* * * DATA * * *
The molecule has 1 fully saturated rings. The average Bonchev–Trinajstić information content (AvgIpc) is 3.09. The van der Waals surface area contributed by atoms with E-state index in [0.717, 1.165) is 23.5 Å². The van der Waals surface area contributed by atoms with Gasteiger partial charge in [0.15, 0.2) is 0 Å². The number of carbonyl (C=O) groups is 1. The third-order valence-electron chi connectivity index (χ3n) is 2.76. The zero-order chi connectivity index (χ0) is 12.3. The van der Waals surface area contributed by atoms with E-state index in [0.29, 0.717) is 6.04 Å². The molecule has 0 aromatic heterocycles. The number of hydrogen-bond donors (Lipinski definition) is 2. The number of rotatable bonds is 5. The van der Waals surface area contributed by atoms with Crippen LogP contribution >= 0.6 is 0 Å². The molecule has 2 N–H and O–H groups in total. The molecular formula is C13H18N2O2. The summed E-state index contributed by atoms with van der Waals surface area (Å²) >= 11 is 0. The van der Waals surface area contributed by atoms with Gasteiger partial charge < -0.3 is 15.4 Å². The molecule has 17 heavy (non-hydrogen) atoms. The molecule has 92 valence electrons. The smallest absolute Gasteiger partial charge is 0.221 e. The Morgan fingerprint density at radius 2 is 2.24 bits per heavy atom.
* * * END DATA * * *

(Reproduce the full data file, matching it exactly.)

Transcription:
The molecule has 1 fully saturated rings. The average Bonchev–Trinajstić information content (AvgIpc) is 3.09. The van der Waals surface area contributed by atoms with E-state index in [0.717, 1.165) is 23.5 Å². The van der Waals surface area contributed by atoms with Gasteiger partial charge in [0.15, 0.2) is 0 Å². The number of carbonyl (C=O) groups is 1. The third-order valence-electron chi connectivity index (χ3n) is 2.76. The zero-order chi connectivity index (χ0) is 12.3. The van der Waals surface area contributed by atoms with E-state index in [0.29, 0.717) is 6.04 Å². The molecule has 0 aromatic heterocycles. The number of hydrogen-bond donors (Lipinski definition) is 2. The number of rotatable bonds is 5. The van der Waals surface area contributed by atoms with Crippen LogP contribution >= 0.6 is 0 Å². The molecule has 2 N–H and O–H groups in total. The molecular formula is C13H18N2O2. The summed E-state index contributed by atoms with van der Waals surface area (Å²) >= 11 is 0. The van der Waals surface area contributed by atoms with Gasteiger partial charge < -0.3 is 15.4 Å². The molecule has 17 heavy (non-hydrogen) atoms. The molecule has 92 valence electrons. The smallest absolute Gasteiger partial charge is 0.221 e. The Morgan fingerprint density at radius 2 is 2.24 bits per heavy atom.